8.  How does Hospice "manage pain"? Hospice believes that emotional and spiritual pain is just as real and in need of attention as physical pain, so we can address each. Hospice nurses and doctors are up-to-date on the latest medications and devices for pain and symptom relief.  Hospice has a very high success rate in battling pain. Families often worry about medications preventing the patient from being able to talk, know what's happening, or from being 'themselves.' Some families even worry about addiction. It is the goal of hospice to have the patient as pain free and alert as possible for as long as possible. By constantly consulting with the patient, their families and their physician, hospice has been very successful in reaching this goal.

9.  Is hospice care covered by insurance, Medicare, Medicaid, etc.? Hospice coverage is widely available. Hospice is covered by Medicare, Medicaid and most private insurance providers. If a patient is not covered by private insurance, Medicare or Medicaid, Hospice will assist the family in finding sources of coverage they may not be aware of. Hospice of Southern WV would not refuse services based on lack of coverage and families will never receive bills for Hospice services related to a patient's terminal diagnosis.

10.Does hospice provide any help to the family after the patient dies? Hospice provides continuing contact and support for caregivers and families for at least a year following the death of a loved one. Hospice also provides bereavement support groups in the four counties that we serve (Raleigh, Fayette, Summers, Wyoming). The support groups are open to anyone in the community who has experienced the death of a loved one, not just to Hospice participants.  Families also receive monthly letters of hope and quarterly phone calls as part of our bereavement services. Caregivers or family members who are unable to attend support group meetings or who need more personal attention are encouraged to schedule a home visit.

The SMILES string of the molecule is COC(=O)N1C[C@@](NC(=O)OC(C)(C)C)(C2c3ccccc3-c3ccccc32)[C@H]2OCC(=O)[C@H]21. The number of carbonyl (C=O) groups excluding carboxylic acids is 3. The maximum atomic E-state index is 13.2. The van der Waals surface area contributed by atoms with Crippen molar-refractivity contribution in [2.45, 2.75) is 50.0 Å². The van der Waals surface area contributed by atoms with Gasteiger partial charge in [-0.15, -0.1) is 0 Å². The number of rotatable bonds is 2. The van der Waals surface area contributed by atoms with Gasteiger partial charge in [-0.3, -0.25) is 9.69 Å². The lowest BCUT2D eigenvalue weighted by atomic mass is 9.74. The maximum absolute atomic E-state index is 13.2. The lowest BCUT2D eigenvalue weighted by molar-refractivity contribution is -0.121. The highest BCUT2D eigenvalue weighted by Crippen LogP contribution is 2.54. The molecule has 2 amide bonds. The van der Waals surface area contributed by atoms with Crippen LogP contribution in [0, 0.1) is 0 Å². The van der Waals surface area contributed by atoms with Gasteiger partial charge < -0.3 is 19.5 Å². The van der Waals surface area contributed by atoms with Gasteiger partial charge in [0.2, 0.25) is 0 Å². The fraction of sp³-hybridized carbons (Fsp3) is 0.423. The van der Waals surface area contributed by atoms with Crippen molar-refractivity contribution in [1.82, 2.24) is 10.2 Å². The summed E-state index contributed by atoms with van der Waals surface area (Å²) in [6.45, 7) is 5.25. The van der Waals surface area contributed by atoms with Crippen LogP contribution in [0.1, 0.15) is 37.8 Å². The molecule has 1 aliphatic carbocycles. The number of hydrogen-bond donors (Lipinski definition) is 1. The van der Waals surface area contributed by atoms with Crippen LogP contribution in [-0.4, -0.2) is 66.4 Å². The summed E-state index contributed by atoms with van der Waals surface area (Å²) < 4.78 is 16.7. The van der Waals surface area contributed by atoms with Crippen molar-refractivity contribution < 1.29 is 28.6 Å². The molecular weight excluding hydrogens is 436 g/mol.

11.Should I wait for a physician to raise the possibility of hospice, or should I mention it first? Patients and families should feel free to discuss hospice care at any time with their physicians. Private and free consultation visits explaining hospice services are available to the family and/or physician at any time by calling our office at (304) 255-6404 or toll-free 800-900-6404.

12.Who provides Hospice services? Professional staff of varying disciplines provides hospice care as part of a multi-faceted approach to serving individuals and their families. These professionals include: RN's, LPN's, Home Health Aides, Social Workers, Clergy, Volunteers and a Medical Director.

13.Is Hospice affiliated with any religious organization? Hospice care is not an extension of any religion. While some religious organizations have started hospices across the country, they do not require patients to adhere to any particular set of beliefs. Part of Hospice of Southern WV's support system is an inter-faith network of chaplains available to patients who express the need for spiritual counsel.

14.If the patient is not covered by Medicare, Medicaid or some other insurance, will Hospice of Southern WV still provide care? Yes. While Hospice of Southern WV will assist families in awareness of available coverage, we will not turn away patients who are unable to pay and will not bill families following the patient's passing. There are some instances where room and board at the Bowers Hospice House are applicable on a sliding fee schedule, but these potential fees and their circumstances are discussed with patients' families during assessment and admission. No patients are turned away from our hospice for inability to pay.

15.Must I have a DNR (Do Not Resuscitate) order in place to qualify for Hospice services? No. While many patients given a limited life expectancy do not desire heroic measures in an attempt to restore life (i.e. CPR, defibrillation, paramedic or EMT intervention, or ventilator), it is not necessary to have a DNR in place before receiving Hospice of Southern WV homecare services. Patients must be a DNR only if admitted to the Bowers Hospice House facility. Hospice will counsel patients to determine their end-of-life wishes during the admissions/consultation process.